Resource Owner Password Credentials Resource owner has high degree of trust with the client application. API key and secret, User ID and password
Client Credentials Client application is also the resource owner. API key and secret
Authorization Code* Hosted web application, where client credentials are stored on the web server API key and secret, User ID and password

* The Getty Images API currently supports Implicit Grant, Resource Owner Password Credentials, and Client Credentials flows. Authorization Code flow support may be added at a later time.

Implicit Grant Flow

Summary

http://tools.ietf.org/html/rfc6749#section-4.2
Getty Images requires this flow for 3rd party client applications. In this flow, the user authorizes the application to access their protected resources using the Getty Images authorization server. Developers follow these steps to get an access token for their application:

  1. Client application calls the Auth endpoint (e.g., https://api.gettyimages.com/oauth2/auth/) and passes in the following information:

    • API key / client ID
    • redirect uri that has been registered with the Getty Images API (parameters may be added that are not registered)
    • response type of "token"
    • state (optional)
  2. Client application redirects to our sign-in page, whose location is provided in the response to step 1.

  3. End user signs in with their Getty Images or Thinkstock credentials, and clicks Authorize.

  4. The API verifies the client and user credentials and then redirects to the client application with a long-lived access token.

Example request:
    GET https://api.gettyimages.com/oauth2/auth/?response_type=token&client_id=s6BhdRkqt3&state=xyz&redirect_uri=https%3A%2F%2Fclient%2Eexample%2Ecom%2Fcb HTTP/1.1
Example response:
    HTTP/1.1 302 Found
    Location: https://client.example.com/cb#access_token=2YotnFZFEjr1zCsicMWpAA&state=xyz&token_type=bearer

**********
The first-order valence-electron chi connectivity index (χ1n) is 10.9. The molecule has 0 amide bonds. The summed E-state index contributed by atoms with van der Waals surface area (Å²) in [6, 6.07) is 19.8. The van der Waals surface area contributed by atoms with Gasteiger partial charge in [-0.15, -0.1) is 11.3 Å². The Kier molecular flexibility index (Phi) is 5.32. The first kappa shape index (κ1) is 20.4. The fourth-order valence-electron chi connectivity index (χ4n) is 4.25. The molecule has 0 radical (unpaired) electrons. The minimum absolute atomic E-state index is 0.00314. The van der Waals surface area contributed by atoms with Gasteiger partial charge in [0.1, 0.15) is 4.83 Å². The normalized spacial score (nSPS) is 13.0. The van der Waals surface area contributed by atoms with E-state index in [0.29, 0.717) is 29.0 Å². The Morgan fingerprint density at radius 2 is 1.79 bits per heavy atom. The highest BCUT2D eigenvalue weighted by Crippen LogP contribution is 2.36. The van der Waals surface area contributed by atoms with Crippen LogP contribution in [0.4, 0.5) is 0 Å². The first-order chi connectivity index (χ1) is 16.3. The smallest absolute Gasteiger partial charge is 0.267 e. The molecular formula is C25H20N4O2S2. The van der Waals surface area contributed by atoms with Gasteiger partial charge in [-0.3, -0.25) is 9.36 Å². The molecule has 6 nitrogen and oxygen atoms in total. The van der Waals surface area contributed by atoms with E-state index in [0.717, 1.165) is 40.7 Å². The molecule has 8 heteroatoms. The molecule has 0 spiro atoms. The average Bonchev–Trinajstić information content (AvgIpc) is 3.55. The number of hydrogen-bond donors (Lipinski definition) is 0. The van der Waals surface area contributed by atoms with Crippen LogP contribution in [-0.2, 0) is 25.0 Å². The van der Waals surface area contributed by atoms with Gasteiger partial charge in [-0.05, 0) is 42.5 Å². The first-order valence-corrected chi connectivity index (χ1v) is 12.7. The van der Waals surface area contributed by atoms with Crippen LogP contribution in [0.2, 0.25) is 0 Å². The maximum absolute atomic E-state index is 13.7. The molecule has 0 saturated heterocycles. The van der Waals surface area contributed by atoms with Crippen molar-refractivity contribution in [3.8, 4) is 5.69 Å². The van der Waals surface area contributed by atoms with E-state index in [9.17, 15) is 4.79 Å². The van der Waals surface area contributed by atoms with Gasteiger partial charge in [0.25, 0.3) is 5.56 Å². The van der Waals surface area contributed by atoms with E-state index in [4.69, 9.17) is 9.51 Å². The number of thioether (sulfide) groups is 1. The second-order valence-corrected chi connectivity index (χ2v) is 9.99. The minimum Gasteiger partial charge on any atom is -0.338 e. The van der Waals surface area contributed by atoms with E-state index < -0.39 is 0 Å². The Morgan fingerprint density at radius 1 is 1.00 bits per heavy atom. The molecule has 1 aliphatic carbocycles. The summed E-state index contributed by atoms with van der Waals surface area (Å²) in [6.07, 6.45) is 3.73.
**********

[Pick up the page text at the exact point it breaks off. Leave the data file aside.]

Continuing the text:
Token Expiration and Revocation

Some resources accept longer-lived access tokens, depending on the sensitivity of the resource. For instance, search functionality accepts long-lived tokens (i.e., one year), whereas download functionality is protected by a shorter access token lifetime (i.e., 30 days).

Once an access token is no longer valid (has expired) for a given resource, a new access token must be retrieved to access that resource. The Implicit Grant flow does not support access token refresh. New access tokens must be retrieved via the Implicit Grant flow.

Access tokens can also be revoked when the user changes their password. Revoked tokens cannot be used for any API access.

Resource Owner Flow

Summary

http://tools.ietf.org/html/rfc6749#section-4.3
The resource owner flow is only for Getty Images and Getty Images partner applications. This grant type is suitable for clients capable of obtaining the resource owner's credentials. It is also used to migrate existing clients using direct authentication schemes such as HTTP Basic or Digest authentication to OAuth by converting the stored credentials to an access token.

  1. Client application calls the token endpoint and includes the following information in the request:

    • grant type of password
    • username
    • password
    • client ID / API key
    • client secret